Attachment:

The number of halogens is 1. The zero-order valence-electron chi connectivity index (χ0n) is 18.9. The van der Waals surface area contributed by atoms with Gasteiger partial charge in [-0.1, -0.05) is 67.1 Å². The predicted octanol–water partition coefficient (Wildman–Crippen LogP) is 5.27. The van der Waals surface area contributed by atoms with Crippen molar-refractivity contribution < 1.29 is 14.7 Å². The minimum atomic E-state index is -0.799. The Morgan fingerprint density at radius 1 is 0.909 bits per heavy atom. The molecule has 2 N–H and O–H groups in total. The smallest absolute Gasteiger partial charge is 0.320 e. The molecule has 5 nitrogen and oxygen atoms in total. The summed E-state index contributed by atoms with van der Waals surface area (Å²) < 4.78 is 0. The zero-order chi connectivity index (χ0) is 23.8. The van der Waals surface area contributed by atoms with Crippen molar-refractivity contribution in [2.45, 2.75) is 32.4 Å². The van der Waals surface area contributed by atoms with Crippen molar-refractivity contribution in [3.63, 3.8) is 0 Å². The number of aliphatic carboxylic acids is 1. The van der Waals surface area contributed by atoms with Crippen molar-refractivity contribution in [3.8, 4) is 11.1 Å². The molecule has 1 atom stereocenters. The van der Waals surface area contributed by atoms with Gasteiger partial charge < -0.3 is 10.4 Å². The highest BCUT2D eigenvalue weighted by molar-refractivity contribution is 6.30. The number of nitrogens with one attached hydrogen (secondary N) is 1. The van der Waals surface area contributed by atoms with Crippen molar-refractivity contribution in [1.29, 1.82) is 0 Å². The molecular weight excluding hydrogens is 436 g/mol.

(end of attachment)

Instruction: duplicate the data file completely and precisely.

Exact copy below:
The number of halogens is 1. The zero-order valence-electron chi connectivity index (χ0n) is 18.9. The van der Waals surface area contributed by atoms with Gasteiger partial charge in [-0.1, -0.05) is 67.1 Å². The predicted octanol–water partition coefficient (Wildman–Crippen LogP) is 5.27. The van der Waals surface area contributed by atoms with Crippen molar-refractivity contribution < 1.29 is 14.7 Å². The minimum atomic E-state index is -0.799. The Morgan fingerprint density at radius 1 is 0.909 bits per heavy atom. The molecule has 2 N–H and O–H groups in total. The smallest absolute Gasteiger partial charge is 0.320 e. The molecule has 5 nitrogen and oxygen atoms in total. The summed E-state index contributed by atoms with van der Waals surface area (Å²) < 4.78 is 0. The zero-order chi connectivity index (χ0) is 23.8. The van der Waals surface area contributed by atoms with Crippen molar-refractivity contribution in [2.45, 2.75) is 32.4 Å². The van der Waals surface area contributed by atoms with Crippen molar-refractivity contribution in [3.63, 3.8) is 0 Å². The number of aliphatic carboxylic acids is 1. The van der Waals surface area contributed by atoms with Crippen molar-refractivity contribution in [3.8, 4) is 11.1 Å². The molecule has 1 atom stereocenters. The van der Waals surface area contributed by atoms with Gasteiger partial charge < -0.3 is 10.4 Å². The highest BCUT2D eigenvalue weighted by molar-refractivity contribution is 6.30. The number of nitrogens with one attached hydrogen (secondary N) is 1. The van der Waals surface area contributed by atoms with Crippen molar-refractivity contribution in [1.29, 1.82) is 0 Å². The molecular weight excluding hydrogens is 436 g/mol.